Professor Neuberg earned his undergraduate degree at Cornell University, his graduate degrees at Carnegie Mellon University, and had a NATO Fellowship year at the University of Waterloo, Canada. His research has been published in outlets such as Proceedings of the National Academy of Sciences, Psychological Review, Advances in Experimental Social Psychology, Journal of Personality and Social Psychology, Psychological Science, Handbook of Social Psychology, and Perspectives on Psychological Science; has been supported by the National Science Foundation, National Institute of Health, and Army Research Institute; has received the Gordon Allport Intergroup Relations Prize and the Daniel M. Wegner Theoretical Innovation Prize; and is an elected Fellow of the American Association for the Advancement of Science. He is the recipient of several ASU teaching honors, including the Outstanding Doctoral Mentor Award and the CLAS Outstanding Teaching Award, recently served as Chair of the Department of Psychology, and directs the Department’s Psych for Life® enterprise. Curriculum Vitae.
Michael Barlev, PhD, Assistant Research Professor, Department of Psychology
While my interests are wide ranging, much of my research has focused on the psychology of beliefs. I explore questions such as how beliefs are mentally represented, what factors make beliefs more or less likely to originate and spread in a population, personal experiences as a route to belief, and the “deep” social functions beliefs serve. My research sheds light on the role beliefs play in our private and social lives, and has wide-ranging implications both to basic theory and changing problematic beliefs.
I completed my PhD in Psychological & Brain Sciences at the University of California, Santa Barbara (2018). I have published in some of the top journals in my field, such as American Psychologist, Psychological Review, and Perspectives on Psychological Sciences. My research has been supported by the Templeton World Charity Foundation and the John Templeton Foundation. I have received the New Investigator Award from the Human Behavior and Evolution Society. I take an interdisciplinary approach to my research, combining foundational insights and tools from social psychology, computational cognitive science, adaptationist evolutionary biology, cultural evolution, and the humanities.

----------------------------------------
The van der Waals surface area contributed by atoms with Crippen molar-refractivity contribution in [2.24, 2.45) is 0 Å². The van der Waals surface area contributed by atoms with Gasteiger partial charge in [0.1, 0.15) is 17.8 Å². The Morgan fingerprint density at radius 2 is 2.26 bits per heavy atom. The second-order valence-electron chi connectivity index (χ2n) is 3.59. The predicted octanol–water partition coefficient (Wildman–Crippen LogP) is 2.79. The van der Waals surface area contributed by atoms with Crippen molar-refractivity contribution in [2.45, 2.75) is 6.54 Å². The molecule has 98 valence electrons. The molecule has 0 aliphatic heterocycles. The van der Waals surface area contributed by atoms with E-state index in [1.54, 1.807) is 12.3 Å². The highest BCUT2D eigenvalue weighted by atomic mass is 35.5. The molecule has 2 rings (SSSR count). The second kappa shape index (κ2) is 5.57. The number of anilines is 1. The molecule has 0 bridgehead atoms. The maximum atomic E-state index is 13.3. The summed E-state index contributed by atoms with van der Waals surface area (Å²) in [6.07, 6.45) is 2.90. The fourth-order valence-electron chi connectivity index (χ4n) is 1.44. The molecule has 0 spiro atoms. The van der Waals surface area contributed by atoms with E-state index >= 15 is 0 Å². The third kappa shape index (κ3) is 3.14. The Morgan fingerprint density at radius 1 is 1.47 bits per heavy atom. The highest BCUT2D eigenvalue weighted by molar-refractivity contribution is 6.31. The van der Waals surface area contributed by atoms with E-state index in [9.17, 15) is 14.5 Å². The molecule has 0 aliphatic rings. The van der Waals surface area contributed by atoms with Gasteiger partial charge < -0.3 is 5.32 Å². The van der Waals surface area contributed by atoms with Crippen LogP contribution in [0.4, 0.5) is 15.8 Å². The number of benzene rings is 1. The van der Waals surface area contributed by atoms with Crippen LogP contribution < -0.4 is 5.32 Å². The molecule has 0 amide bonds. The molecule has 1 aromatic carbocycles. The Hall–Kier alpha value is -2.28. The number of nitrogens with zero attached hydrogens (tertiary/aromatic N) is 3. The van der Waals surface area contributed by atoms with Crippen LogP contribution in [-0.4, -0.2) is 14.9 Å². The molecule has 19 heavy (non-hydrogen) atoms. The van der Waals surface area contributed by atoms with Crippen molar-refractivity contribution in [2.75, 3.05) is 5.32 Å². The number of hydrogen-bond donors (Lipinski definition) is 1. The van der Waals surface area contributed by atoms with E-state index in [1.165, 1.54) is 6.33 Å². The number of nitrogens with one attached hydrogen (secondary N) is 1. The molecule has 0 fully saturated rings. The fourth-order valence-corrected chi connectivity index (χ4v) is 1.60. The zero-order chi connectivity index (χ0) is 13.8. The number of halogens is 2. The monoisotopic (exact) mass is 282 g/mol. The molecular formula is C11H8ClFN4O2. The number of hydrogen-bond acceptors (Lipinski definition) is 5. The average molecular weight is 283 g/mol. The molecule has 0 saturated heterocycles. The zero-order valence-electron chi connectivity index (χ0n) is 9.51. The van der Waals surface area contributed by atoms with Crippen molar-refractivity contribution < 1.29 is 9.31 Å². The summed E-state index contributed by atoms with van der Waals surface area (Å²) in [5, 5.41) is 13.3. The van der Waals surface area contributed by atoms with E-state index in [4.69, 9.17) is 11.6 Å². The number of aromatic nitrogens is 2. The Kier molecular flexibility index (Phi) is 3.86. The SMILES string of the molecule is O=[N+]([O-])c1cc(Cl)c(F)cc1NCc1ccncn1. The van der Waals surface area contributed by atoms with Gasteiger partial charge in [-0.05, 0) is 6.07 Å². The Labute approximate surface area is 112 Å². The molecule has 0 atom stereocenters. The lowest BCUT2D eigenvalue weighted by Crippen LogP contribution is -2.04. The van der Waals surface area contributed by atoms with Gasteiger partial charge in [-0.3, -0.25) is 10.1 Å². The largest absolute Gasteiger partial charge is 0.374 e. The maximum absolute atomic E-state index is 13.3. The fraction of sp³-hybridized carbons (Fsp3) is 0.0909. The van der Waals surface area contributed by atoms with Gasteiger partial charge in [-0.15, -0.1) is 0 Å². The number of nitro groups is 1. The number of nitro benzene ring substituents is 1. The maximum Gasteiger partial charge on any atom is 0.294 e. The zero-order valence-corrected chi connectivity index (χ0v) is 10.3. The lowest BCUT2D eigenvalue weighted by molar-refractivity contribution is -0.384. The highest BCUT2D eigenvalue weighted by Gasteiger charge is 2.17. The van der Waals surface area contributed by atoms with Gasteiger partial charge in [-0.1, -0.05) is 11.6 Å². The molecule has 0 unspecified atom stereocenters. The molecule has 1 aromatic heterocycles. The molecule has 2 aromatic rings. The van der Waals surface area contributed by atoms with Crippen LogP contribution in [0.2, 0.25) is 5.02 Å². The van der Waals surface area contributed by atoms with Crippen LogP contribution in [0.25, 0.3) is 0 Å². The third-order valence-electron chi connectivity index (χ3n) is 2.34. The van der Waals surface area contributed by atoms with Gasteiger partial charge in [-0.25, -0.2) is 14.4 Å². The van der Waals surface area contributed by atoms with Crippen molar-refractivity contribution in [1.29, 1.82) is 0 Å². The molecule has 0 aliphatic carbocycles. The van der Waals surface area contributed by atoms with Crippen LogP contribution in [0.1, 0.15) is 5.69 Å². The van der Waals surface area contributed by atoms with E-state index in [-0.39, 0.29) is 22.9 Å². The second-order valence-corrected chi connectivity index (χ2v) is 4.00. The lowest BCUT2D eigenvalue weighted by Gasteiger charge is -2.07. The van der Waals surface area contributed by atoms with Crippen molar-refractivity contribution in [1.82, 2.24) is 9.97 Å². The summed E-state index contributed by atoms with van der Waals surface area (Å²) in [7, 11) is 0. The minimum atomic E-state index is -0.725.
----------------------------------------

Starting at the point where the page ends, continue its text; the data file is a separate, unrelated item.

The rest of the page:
Amanda Kirsch, Doctoral Student, Department of Psychology
Kirsch’s research interests fall under the umbrella of evolutionary psychology, and currently includes questions about familial aggression and place preferences. Regarding familial aggression, Amanda looks at how sex differences in aggressive behaviors differ when directed at siblings compared to those outside of the family. She is also interested in how trends and moral judgments of sibling aggression differ cross-culturally. Regarding place preferences, she examines how environmental aesthetics relate to migration and tourism decision making and why people are motivated to become tourists more broadly. Amanda earned her B.A. in Biology from Colby College in Waterville, Maine and her M.A. from ASU in 2021. Advisors: Neuberg and Kenrick.
Tiffany Chin, Doctoral Student, Department of Psychology
Chin’s research interests focus on applying evolutionary frameworks to understand culture, social cognition, and behavioral change. She is currently focused on investigating social influence on individuals’ life history strategies, applying an evolutionary approach to promote sustainability, and related areas. Tiffany earned her B.A. at the University of California, Irvine in Irvine, California. Advisor: NeubergCurriculum Vitae.
Lab alums: where are they now?
Former graduate students
- Ahra Ko, PhD, Research Project Manager, Wharton School of the University of Pennsylvania
- Cari M. Pick, PhD, Postdoctoral Fellow, Environmental Defense Fund
- Jaimie Arona Krems, PhD, Assistant Professor, UCLA
- Keelah Williams, PhD, Associate Professor, Hamilton College
- Allison Varley, PhD, User Experience Researcher
- Oliver Sng, PhD, Assistant Professor, University of California, Irvine
- Gabrielle Filip-Crawford, PhD, Research Manager, Benefits Data Trust
- Rebecca Neel, PhD, Associate Professor, University of Toronto
- Jessica Li, PhD, Professor, University of Kansas
- Angela Pirlott, PhD, Associate Professor, Saint Xavier University
- Anna Berlin Tamayo, PhD, User Experience Researcher, Microsoft
- Jenessa Shapiro, PhD, Associate Professor, UCLA (deceased)
- Terri Asher Hardison, PhD, private enterprise
- Cathy Cottrell, PhD, Associate Professor, New College of Florida